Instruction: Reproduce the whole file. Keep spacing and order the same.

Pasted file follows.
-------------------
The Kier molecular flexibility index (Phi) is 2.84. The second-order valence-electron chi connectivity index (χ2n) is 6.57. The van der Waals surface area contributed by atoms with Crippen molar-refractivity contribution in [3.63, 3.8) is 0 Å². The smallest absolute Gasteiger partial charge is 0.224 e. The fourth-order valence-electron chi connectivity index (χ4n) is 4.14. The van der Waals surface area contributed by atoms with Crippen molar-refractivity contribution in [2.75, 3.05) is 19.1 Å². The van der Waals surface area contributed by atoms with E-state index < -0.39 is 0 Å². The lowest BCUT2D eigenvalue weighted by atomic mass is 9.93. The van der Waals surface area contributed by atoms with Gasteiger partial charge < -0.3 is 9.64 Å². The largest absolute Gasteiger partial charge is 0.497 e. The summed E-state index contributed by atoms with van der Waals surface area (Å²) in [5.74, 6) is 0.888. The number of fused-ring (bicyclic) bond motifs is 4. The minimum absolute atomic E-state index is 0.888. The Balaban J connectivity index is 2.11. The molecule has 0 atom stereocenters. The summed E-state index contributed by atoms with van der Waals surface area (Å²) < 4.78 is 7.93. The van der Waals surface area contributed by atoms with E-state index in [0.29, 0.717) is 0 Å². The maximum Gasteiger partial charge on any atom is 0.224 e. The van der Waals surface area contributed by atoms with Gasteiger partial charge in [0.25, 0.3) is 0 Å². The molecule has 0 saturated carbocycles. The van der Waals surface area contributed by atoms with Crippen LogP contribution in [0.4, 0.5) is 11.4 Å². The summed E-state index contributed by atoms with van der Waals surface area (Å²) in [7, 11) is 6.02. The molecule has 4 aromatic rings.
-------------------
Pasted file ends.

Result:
The Kier molecular flexibility index (Phi) is 2.84. The second-order valence-electron chi connectivity index (χ2n) is 6.57. The van der Waals surface area contributed by atoms with Crippen molar-refractivity contribution in [3.63, 3.8) is 0 Å². The smallest absolute Gasteiger partial charge is 0.224 e. The fourth-order valence-electron chi connectivity index (χ4n) is 4.14. The van der Waals surface area contributed by atoms with Crippen molar-refractivity contribution in [2.75, 3.05) is 19.1 Å². The van der Waals surface area contributed by atoms with E-state index < -0.39 is 0 Å². The lowest BCUT2D eigenvalue weighted by atomic mass is 9.93. The van der Waals surface area contributed by atoms with Gasteiger partial charge < -0.3 is 9.64 Å². The largest absolute Gasteiger partial charge is 0.497 e. The summed E-state index contributed by atoms with van der Waals surface area (Å²) in [5.74, 6) is 0.888. The number of fused-ring (bicyclic) bond motifs is 4. The minimum absolute atomic E-state index is 0.888. The Balaban J connectivity index is 2.11. The molecule has 0 atom stereocenters. The summed E-state index contributed by atoms with van der Waals surface area (Å²) < 4.78 is 7.93. The van der Waals surface area contributed by atoms with E-state index in [0.29, 0.717) is 0 Å². The maximum Gasteiger partial charge on any atom is 0.224 e. The van der Waals surface area contributed by atoms with Gasteiger partial charge in [0.25, 0.3) is 0 Å². The molecule has 0 saturated carbocycles. The van der Waals surface area contributed by atoms with Crippen LogP contribution in [0.4, 0.5) is 11.4 Å². The summed E-state index contributed by atoms with van der Waals surface area (Å²) in [7, 11) is 6.02. The molecule has 4 aromatic rings.